I had to get Carter up and make her a real breakfast before her morning basketball game against the Ashville girls. I let Russ take a little nap while I took Carter over to school to get taped before the game. I rushed home to get Russ up and back to the gym where I felt as if I had never left. The girls after a great win just hours before rallied to beat Ashville something like 63-32.
By the time we left the gym at 1:30 I was exhausted. I had neither flown the red eye, nor played two basketball games, yet I desperately needed a nap. The cold and dark had to play into my need to hibernate. I was not alone. If someone had rung the doorbell at our house they would have encountered the three bears and one little pup all sleeping as if it were the middle of the night. It’s going to be a long winter at this pace.
When I was a kid and my grandmother wanted to tell me that something was going to take a long time she would describe it using the phrase, “As slow as Christmas.” I think back to how brilliant she was to be able to tap into what I, as a child could understand since nothing felt like it took forever to come along as much as Christmas, followed quickly by the last day of school and then your own birthday. I am about the same age now as my grandmother was then and I feel like Christmas is coming so fast and I am so unprepared. I don’t think I could get down to that child level so quickly.
As I get older the time does seem to speed up. There are only a few times in my life when I felt that time practically stood still, other than those childhood years waiting for Santa; waiting to hear about college acceptance felt like watching sand drop through the hour glass, but the pinch point was too small and waiting for the birth of my first and only child. Perhaps not sleeping comfortably makes one so fatigued that you feel time is standing still.
Perhaps anticipating when your mother-in-law leaves to go home can make the hours go more slowly. This is not something I know anything about since my mother-in-law only held that title for the first year of my marriage, God rest her soul. I also guess waiting for a loved one to recover from an illness can also be excruciatingly long hours.
Somehow the sad hours seem longer than the happy. I hate that life is going so fast, but I don’t want to wish for bad things so the time will feel drawn out. What I really want is to have childhood Christmas again. Something I don’t have to do much preparation for, except for being just good enough to make it onto the “good” list. No shopping or wrapping or trying to avoid the Christmas cookies.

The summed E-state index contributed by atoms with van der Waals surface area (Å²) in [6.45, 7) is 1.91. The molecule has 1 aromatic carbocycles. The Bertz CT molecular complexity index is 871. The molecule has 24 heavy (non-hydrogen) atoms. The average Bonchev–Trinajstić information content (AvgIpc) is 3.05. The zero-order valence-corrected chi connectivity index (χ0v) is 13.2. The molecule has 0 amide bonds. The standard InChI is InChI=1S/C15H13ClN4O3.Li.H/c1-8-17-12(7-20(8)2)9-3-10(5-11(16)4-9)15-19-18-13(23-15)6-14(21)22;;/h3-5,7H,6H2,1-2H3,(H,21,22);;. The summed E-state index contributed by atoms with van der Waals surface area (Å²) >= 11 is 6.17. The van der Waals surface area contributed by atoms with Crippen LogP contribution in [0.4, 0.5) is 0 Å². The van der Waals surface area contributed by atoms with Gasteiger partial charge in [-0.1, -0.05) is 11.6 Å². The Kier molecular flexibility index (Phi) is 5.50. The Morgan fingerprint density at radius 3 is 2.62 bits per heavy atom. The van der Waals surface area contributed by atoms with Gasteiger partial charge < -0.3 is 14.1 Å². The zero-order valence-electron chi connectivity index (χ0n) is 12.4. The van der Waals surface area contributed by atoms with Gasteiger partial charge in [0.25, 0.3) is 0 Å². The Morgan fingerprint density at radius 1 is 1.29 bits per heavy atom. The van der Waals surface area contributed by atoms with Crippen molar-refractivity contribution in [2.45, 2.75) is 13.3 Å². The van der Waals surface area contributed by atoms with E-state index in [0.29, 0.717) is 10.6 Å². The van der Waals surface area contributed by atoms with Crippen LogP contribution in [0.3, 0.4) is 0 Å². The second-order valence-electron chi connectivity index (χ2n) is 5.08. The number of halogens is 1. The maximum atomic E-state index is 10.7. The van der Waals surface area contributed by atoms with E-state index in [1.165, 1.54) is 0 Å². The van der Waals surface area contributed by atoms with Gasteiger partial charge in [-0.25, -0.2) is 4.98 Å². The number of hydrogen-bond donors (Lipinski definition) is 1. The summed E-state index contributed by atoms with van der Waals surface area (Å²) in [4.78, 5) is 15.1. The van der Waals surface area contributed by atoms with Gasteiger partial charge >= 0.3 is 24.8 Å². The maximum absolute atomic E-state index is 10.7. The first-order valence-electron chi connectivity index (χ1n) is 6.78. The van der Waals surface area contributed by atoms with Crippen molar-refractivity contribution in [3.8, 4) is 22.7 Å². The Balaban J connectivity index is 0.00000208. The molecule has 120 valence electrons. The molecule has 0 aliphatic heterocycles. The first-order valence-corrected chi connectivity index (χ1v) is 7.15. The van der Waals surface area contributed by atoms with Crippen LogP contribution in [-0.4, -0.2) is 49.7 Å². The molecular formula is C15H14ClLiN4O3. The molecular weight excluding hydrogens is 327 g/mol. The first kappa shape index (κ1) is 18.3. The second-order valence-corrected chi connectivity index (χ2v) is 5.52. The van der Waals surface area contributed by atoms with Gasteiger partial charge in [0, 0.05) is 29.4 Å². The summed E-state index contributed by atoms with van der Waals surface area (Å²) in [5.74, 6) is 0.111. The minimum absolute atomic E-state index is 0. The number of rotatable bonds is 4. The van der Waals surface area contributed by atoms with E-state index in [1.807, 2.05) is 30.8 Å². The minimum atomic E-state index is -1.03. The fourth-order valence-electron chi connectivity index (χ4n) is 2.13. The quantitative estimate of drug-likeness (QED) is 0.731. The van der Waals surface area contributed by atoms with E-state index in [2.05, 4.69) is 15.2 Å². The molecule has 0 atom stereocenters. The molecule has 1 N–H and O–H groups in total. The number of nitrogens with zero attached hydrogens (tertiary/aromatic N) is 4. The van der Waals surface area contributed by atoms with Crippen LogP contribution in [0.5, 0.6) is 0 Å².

I want to not be able to go to sleep because I am so excited for Christmas morning to come, rather than falling into bed dead tired from trying to pack too much into the day. I want to be so bored waiting for Christmas eve that I will blankly sit in front of Laurel and Hardy’s Babes in Toyland in black and white playing over and over again on channel 5 like I did every year of my childhood.
This year I want to feel what my Grandmother called,”as slow as Christmas” for a happy reason. No sadness to slow time down, just the anticipation of a wonderful day.
Companies do lots of different promotions to get people into their stores. If you are a student you get a discount, if you are a senior you have a special day, if you belong to their loyalty program you have discount prices. Yes, all these things are in the name of marketing, and heaven forbid I say something negative about marketing. But sometimes the promotion for one group is a disincentive for another.
Today I had to run into the market and get just a few items. The first stop was at the apples. There I encountered a very elderly lady who had left her cart blocking the aisle with her purse unminded, mind you, and had walked down the apple aisle touching every piece of fruit as if feeling in Braille for the type she wanted. I knew that I just needed two granny smiths and waited patiently as she guarded the whole section like a pro-linebacker protecting the ball. Eventually she noticed that I was either waiting for an apple or to get my cart by her, neither, which I could do, in the current situation.
After the apples came the raspberries. There I encounter an elderly woman who was using the corner of the berry display to lean on while she adjusted an unmentionable article of clothing with no regard for being in public. Again I waited patiently. Eventually when her bosom, as my grandmother would call it, was in place she looked at me and said, “What are you looking at?” “The raspberries I am hoping to buy.”